Obama still leads Romney in Electoral College votes


According to a new RealClearPolitics map of the Electoral College, President Barack Obama has lost 64 essential electoral votes within the last 12 days. Released on October 11, the map shows that Obama still leads challenger Mitt Romney 201 to 181, with 156 Electoral College votes in contention. The map thus moves five states from a status of leaning towards Obama to a “toss-up” status. The changes came following the fateful and first presidential debate that saw a surge in support for the GOP candidate. The five states of the union that moved to the “toss-up” category are Michigan, New Hampshire, Pennsylvania, Wisconsin and Ohio. The other seven of the dozen “toss-up” states are Colorado, Florida, Iowa, Missouri, Nevada, and North Carolina.
CBS reported on October 10 that incumbent Obama had lost eight percentage points in California, even while he still manages to lead in the Golden State by a 53-39% margin, which is 10 points less than when he won the state by 24 points when first elected. California KPIX TV broadcasting station tracked Obama one month ago as leading Romney by 22 points. Obama was a dud among independents in the study, which showed Obama losing 23 points and now down by 9. In September, Obama was leading among independents, according to KPIX, by 14 points.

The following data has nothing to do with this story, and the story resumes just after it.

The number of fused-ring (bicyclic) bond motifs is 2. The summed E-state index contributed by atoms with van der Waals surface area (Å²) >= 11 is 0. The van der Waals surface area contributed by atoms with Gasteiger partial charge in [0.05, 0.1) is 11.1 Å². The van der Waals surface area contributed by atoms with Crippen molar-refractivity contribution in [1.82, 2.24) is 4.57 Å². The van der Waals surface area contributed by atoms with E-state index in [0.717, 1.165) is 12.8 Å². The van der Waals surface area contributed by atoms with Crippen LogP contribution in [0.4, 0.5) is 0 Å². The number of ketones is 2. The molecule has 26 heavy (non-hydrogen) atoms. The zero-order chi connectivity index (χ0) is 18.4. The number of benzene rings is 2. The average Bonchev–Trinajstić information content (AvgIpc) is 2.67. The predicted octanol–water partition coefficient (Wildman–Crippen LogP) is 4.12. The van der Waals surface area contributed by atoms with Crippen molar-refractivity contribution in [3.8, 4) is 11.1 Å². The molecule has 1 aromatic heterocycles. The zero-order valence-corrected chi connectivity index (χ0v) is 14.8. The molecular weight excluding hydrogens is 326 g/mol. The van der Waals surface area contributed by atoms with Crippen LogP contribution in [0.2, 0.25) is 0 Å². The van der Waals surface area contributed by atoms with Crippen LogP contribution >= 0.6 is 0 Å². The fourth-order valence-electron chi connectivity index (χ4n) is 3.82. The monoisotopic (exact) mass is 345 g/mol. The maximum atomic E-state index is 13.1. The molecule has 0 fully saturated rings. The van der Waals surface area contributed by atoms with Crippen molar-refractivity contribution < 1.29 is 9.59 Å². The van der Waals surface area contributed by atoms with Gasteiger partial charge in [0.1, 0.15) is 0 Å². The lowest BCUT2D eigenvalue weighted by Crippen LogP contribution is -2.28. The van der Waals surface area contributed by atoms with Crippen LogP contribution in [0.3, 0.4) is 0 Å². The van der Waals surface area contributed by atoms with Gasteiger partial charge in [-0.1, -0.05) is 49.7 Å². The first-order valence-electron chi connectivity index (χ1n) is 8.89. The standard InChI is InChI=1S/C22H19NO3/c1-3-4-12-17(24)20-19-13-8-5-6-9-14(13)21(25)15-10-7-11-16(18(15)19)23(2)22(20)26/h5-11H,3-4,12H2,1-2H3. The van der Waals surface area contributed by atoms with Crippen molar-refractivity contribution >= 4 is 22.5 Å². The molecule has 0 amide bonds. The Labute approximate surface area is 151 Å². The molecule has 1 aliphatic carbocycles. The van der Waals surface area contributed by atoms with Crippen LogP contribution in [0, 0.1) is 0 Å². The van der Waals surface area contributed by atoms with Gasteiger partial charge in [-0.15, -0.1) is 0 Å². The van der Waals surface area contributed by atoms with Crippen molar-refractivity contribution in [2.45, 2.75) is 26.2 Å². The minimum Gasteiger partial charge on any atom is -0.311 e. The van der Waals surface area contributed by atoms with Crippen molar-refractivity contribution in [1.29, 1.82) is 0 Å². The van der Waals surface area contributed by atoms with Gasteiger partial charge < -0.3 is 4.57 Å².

An IBD/TIPP poll, conducted after last week’s presidential debate, showed that Romney had gained a lead among independent voters that had grown from 18 points on September 9 to 20 overnight. Released on October 10, the poll showed that Romney’s edge had grown by three points, for a total of five over Obama. Romney, who Democrats have claimed is out of touch with Middle America because of his wealth, nonetheless gained four points with middle-class voters and now leads Obama among them by  10 points. Obama, despite his support for abortion, has seen women shrink from him from 10 to eight points.
The Pew Research Center for the People & the Press  has released a poll conducted October 4-7, among 1,511 adults — 1,201 of them registered voters — that found that 51% of respondents had an unfavorable impression of Vice President Joe Biden and 40% had an unfavorable view of his challenger, Congressman Paul Ryan. This comes just before the October 12 debate between the vice-presidential contenders in Ohio. In September 2008, Biden’s unfavorable rating was only 31% just before he took on GOP challenger Sarah Palin. According to Pew, 42% of independent voters expect Republican Ryan to perform better than Biden, with only 25% believing that the vice president would win the debate.  Pew also noted that 54% of voters are likely to watch the debate.

Spero News editor Martin Barillas is a former US diplomat, who also worked as a democracy advocate and election observer in Latin America. He is also a freelance translator.


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